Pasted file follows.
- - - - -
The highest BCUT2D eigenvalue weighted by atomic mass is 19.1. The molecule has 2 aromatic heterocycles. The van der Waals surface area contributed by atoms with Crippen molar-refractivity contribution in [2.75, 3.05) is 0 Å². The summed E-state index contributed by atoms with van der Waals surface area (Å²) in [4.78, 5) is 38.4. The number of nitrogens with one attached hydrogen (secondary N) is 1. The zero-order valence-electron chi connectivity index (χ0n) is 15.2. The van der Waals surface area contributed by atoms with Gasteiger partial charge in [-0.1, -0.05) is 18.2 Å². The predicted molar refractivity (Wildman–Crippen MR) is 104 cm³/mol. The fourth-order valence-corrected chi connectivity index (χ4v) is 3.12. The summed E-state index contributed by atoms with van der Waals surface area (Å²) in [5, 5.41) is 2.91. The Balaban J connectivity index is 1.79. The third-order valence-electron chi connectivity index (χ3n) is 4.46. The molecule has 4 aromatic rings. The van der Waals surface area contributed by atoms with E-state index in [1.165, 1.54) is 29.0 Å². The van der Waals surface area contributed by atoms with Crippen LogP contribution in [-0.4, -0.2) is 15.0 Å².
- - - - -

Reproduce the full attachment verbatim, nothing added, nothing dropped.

The highest BCUT2D eigenvalue weighted by atomic mass is 19.1. The molecule has 2 aromatic heterocycles. The van der Waals surface area contributed by atoms with Crippen molar-refractivity contribution in [2.75, 3.05) is 0 Å². The summed E-state index contributed by atoms with van der Waals surface area (Å²) in [4.78, 5) is 38.4. The number of nitrogens with one attached hydrogen (secondary N) is 1. The zero-order valence-electron chi connectivity index (χ0n) is 15.2. The van der Waals surface area contributed by atoms with Gasteiger partial charge in [-0.1, -0.05) is 18.2 Å². The predicted molar refractivity (Wildman–Crippen MR) is 104 cm³/mol. The fourth-order valence-corrected chi connectivity index (χ4v) is 3.12. The summed E-state index contributed by atoms with van der Waals surface area (Å²) in [5, 5.41) is 2.91. The Balaban J connectivity index is 1.79. The third-order valence-electron chi connectivity index (χ3n) is 4.46. The molecule has 4 aromatic rings. The van der Waals surface area contributed by atoms with E-state index in [1.165, 1.54) is 29.0 Å². The van der Waals surface area contributed by atoms with Crippen LogP contribution in [-0.4, -0.2) is 15.0 Å².